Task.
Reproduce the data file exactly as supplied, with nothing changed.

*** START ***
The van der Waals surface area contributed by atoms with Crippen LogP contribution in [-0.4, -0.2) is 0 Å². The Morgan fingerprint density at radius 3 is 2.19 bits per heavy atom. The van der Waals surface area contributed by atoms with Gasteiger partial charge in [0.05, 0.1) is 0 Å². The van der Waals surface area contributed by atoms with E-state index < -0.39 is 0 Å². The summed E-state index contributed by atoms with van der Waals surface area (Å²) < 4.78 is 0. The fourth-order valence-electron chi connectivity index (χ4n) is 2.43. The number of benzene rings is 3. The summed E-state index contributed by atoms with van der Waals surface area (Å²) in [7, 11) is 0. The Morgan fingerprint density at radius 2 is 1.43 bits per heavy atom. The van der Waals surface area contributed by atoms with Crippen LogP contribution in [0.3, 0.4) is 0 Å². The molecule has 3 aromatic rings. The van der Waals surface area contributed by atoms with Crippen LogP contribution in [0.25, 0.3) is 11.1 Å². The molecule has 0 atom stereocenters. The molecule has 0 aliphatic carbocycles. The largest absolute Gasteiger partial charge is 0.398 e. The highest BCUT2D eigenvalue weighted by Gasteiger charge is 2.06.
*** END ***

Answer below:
The van der Waals surface area contributed by atoms with Crippen LogP contribution in [-0.4, -0.2) is 0 Å². The Morgan fingerprint density at radius 3 is 2.19 bits per heavy atom. The van der Waals surface area contributed by atoms with Gasteiger partial charge in [0.05, 0.1) is 0 Å². The van der Waals surface area contributed by atoms with E-state index < -0.39 is 0 Å². The summed E-state index contributed by atoms with van der Waals surface area (Å²) < 4.78 is 0. The fourth-order valence-electron chi connectivity index (χ4n) is 2.43. The number of benzene rings is 3. The summed E-state index contributed by atoms with van der Waals surface area (Å²) in [7, 11) is 0. The Morgan fingerprint density at radius 2 is 1.43 bits per heavy atom. The van der Waals surface area contributed by atoms with Crippen LogP contribution in [0.3, 0.4) is 0 Å². The molecule has 3 aromatic rings. The van der Waals surface area contributed by atoms with Crippen LogP contribution in [0.25, 0.3) is 11.1 Å². The molecule has 0 atom stereocenters. The molecule has 0 aliphatic carbocycles. The largest absolute Gasteiger partial charge is 0.398 e. The highest BCUT2D eigenvalue weighted by Gasteiger charge is 2.06.